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A perfect little water cup. (But carries coffee and whiskey just as well—we won't tell.)

Thrown and fired by East Fork Pottery in Marshall, North Carolina, nestled at the end of a valley on an old tobacco field, between steep green mountains, thirty minutes northwest of Asheville, North Carolina.  Founded in 2010 by Alexander Matisse, the workshop is now home to potter John Vigeland and a growing team of apprentices. 

  • Specs:

  • Dimensions: 5" H x 3.25" W

  • Made by: 

  • Limited edition Collective x East Fork stamp

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About East Fork

Four times a year Alex Matisse and John Vigland throw their work in the fire.

“It was really hard for a while,” Alex Matisse says with a pensive gaze, standing at the mouth of what looks remarkably like a tomb: a six-foot-high by 30-foot-long wood-fired kiln, one of perhaps only 12 of its kind in the United States. “You’ve got all your work in there. You do a certain thing in a certain way. You’re chasing after something, you know?” 

Ceramic is a strange profession that demands entrusting one’s work to the flames. But to potters like Matisse and John Vigland, the unique process is a sacred part of their craft, born of tradition and preserved by preference. Honoring a heritage while finding a voice of your own can be a delicate balance, though. For Matisse and Vigland, that journey has been a refining fire of its own, one that is making a name for East Fork Pottery in North Carolina and beyond.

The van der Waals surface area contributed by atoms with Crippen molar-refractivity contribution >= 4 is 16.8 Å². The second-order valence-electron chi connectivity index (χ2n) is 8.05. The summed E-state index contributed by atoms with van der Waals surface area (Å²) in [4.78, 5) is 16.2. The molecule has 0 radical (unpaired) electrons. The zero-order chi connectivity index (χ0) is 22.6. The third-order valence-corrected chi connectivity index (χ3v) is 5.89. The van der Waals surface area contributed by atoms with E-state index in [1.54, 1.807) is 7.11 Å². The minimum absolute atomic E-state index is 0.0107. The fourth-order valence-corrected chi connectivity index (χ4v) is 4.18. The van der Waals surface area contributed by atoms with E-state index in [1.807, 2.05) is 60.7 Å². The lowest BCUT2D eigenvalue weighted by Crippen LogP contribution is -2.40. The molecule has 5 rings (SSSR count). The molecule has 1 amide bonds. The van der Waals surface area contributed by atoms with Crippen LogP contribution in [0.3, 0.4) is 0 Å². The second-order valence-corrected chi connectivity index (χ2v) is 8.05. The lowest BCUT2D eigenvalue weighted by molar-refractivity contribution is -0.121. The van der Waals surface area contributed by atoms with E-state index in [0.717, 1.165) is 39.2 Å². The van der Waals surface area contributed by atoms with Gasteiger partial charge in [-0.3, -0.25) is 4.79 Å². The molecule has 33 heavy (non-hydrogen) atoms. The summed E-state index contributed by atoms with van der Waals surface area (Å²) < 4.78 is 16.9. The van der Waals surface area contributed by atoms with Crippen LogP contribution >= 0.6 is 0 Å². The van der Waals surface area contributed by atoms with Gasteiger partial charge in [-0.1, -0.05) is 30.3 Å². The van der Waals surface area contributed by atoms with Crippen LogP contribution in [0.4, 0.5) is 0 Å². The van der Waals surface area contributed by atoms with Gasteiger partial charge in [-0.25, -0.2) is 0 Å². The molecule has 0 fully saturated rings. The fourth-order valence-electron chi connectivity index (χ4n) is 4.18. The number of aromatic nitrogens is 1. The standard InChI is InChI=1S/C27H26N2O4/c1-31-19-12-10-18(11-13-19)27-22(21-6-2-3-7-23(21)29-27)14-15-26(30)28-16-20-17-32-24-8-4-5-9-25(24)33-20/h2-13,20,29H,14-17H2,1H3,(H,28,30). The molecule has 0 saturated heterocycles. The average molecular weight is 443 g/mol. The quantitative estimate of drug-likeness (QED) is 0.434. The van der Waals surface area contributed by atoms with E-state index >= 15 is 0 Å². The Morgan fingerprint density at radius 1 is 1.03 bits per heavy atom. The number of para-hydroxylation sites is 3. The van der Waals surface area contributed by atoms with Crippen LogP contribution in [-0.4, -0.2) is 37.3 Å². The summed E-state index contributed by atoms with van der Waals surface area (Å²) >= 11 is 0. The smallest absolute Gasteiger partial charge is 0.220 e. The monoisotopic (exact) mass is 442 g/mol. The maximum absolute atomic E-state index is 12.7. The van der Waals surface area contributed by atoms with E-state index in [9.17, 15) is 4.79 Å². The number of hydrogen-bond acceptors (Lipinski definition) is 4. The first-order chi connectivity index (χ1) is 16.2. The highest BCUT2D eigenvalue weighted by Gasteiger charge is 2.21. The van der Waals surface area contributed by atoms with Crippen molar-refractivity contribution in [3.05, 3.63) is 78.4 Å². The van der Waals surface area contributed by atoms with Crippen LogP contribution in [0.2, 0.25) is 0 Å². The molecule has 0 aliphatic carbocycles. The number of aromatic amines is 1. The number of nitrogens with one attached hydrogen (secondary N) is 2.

You see, if the name Matisse sounds familiar, that’s because it is. “The name stuff, it’s been a struggle for me,” he says. Being the great-great-grandson of the famous French painter and modern-art patriarch, Henri Matisse, is a shadow that’s always hovered over Alex Matisse. The potter shuffles a bit, hands in his pockets as he talks about it. It’s a topic he doesn’t love and I’m clearly not the first to have asked. “I mean, it’s been great; it’s an amazing family. But I’ve always felt a lot of pressure. It’s been sort of the central thing I feel like I’ve been navigating my whole life.”

It’s hard not to see a parallel between the potters and their medium: using the inherent strengths and weaknesses of the material mold something entirely new. In many ways, that’s been Matisse’s and Vigland’s stories, and thus the story of East Fork as well.

Standing beside the kiln as the afternoon wanes, Matisse and Vigland laugh about expectations. Do they ever pull something out of the kiln that turns out infinitely better than they imagined? “It happens,” says Matisse. With a wry grin, Vigland adds, “Yeah—just enough to keep you coming back for more.”

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